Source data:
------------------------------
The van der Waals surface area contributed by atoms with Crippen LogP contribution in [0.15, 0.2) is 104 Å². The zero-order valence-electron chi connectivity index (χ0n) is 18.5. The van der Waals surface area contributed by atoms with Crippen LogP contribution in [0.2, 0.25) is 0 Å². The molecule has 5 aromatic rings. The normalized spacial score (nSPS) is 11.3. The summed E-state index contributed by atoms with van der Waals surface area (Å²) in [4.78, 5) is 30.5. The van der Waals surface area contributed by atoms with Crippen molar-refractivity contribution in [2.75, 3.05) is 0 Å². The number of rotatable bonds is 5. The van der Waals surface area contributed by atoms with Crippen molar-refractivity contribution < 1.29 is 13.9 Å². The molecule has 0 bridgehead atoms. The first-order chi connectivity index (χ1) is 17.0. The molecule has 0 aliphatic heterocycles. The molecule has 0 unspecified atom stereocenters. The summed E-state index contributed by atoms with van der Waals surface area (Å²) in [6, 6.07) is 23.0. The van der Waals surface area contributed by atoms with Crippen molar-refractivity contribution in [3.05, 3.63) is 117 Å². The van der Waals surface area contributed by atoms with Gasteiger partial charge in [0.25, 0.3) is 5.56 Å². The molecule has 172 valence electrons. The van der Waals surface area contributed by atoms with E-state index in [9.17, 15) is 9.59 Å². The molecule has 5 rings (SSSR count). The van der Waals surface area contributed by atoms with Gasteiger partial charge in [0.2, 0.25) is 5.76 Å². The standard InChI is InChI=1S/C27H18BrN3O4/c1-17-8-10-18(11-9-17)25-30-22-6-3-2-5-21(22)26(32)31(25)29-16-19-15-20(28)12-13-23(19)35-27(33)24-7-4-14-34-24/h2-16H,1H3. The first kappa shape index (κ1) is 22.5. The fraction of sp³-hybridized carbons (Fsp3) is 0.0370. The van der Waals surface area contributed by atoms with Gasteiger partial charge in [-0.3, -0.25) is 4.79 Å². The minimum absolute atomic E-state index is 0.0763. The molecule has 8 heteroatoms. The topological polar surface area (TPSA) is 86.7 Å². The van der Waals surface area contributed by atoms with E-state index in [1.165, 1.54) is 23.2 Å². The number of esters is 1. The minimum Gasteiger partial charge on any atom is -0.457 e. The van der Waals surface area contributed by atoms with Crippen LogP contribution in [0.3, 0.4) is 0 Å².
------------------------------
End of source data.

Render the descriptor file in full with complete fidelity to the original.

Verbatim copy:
The van der Waals surface area contributed by atoms with Crippen LogP contribution in [0.15, 0.2) is 104 Å². The zero-order valence-electron chi connectivity index (χ0n) is 18.5. The van der Waals surface area contributed by atoms with Crippen LogP contribution in [0.2, 0.25) is 0 Å². The molecule has 5 aromatic rings. The normalized spacial score (nSPS) is 11.3. The summed E-state index contributed by atoms with van der Waals surface area (Å²) in [4.78, 5) is 30.5. The van der Waals surface area contributed by atoms with Crippen molar-refractivity contribution in [2.75, 3.05) is 0 Å². The number of rotatable bonds is 5. The van der Waals surface area contributed by atoms with Crippen molar-refractivity contribution < 1.29 is 13.9 Å². The molecule has 0 bridgehead atoms. The first-order chi connectivity index (χ1) is 17.0. The molecule has 0 aliphatic heterocycles. The molecule has 0 unspecified atom stereocenters. The summed E-state index contributed by atoms with van der Waals surface area (Å²) in [6, 6.07) is 23.0. The van der Waals surface area contributed by atoms with Crippen molar-refractivity contribution in [3.05, 3.63) is 117 Å². The van der Waals surface area contributed by atoms with Gasteiger partial charge in [0.25, 0.3) is 5.56 Å². The molecule has 172 valence electrons. The van der Waals surface area contributed by atoms with E-state index in [9.17, 15) is 9.59 Å². The molecule has 5 rings (SSSR count). The van der Waals surface area contributed by atoms with Gasteiger partial charge in [0.2, 0.25) is 5.76 Å². The standard InChI is InChI=1S/C27H18BrN3O4/c1-17-8-10-18(11-9-17)25-30-22-6-3-2-5-21(22)26(32)31(25)29-16-19-15-20(28)12-13-23(19)35-27(33)24-7-4-14-34-24/h2-16H,1H3. The first kappa shape index (κ1) is 22.5. The fraction of sp³-hybridized carbons (Fsp3) is 0.0370. The van der Waals surface area contributed by atoms with Gasteiger partial charge in [-0.3, -0.25) is 4.79 Å². The minimum absolute atomic E-state index is 0.0763. The molecule has 8 heteroatoms. The topological polar surface area (TPSA) is 86.7 Å². The van der Waals surface area contributed by atoms with E-state index in [1.165, 1.54) is 23.2 Å². The number of esters is 1. The minimum Gasteiger partial charge on any atom is -0.457 e. The van der Waals surface area contributed by atoms with Crippen LogP contribution in [0.3, 0.4) is 0 Å².